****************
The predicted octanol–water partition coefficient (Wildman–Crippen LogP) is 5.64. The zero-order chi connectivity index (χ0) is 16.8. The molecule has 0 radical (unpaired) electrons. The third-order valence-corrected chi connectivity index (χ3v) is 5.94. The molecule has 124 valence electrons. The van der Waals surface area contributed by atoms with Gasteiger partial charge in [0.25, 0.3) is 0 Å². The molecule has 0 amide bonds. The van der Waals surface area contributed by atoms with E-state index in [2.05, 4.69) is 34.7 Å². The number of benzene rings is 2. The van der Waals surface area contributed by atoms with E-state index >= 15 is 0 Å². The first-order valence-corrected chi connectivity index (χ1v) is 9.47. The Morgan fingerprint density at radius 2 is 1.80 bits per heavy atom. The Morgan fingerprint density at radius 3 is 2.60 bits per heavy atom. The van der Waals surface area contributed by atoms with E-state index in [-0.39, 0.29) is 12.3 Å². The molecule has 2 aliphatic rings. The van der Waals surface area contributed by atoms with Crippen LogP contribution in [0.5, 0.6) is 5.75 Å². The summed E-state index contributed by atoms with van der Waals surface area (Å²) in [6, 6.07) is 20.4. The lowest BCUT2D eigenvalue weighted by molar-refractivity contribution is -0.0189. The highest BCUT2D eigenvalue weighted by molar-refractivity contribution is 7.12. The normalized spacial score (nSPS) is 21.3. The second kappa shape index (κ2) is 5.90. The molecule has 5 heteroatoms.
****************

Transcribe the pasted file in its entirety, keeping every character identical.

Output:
The predicted octanol–water partition coefficient (Wildman–Crippen LogP) is 5.64. The zero-order chi connectivity index (χ0) is 16.8. The molecule has 0 radical (unpaired) electrons. The third-order valence-corrected chi connectivity index (χ3v) is 5.94. The molecule has 124 valence electrons. The van der Waals surface area contributed by atoms with Gasteiger partial charge in [0.25, 0.3) is 0 Å². The molecule has 0 amide bonds. The van der Waals surface area contributed by atoms with E-state index in [2.05, 4.69) is 34.7 Å². The number of benzene rings is 2. The van der Waals surface area contributed by atoms with E-state index >= 15 is 0 Å². The first-order valence-corrected chi connectivity index (χ1v) is 9.47. The Morgan fingerprint density at radius 2 is 1.80 bits per heavy atom. The Morgan fingerprint density at radius 3 is 2.60 bits per heavy atom. The van der Waals surface area contributed by atoms with E-state index in [-0.39, 0.29) is 12.3 Å². The molecule has 2 aliphatic rings. The van der Waals surface area contributed by atoms with Crippen LogP contribution in [0.5, 0.6) is 5.75 Å². The summed E-state index contributed by atoms with van der Waals surface area (Å²) in [6, 6.07) is 20.4. The lowest BCUT2D eigenvalue weighted by molar-refractivity contribution is -0.0189. The highest BCUT2D eigenvalue weighted by molar-refractivity contribution is 7.12. The normalized spacial score (nSPS) is 21.3. The second kappa shape index (κ2) is 5.90. The molecule has 5 heteroatoms.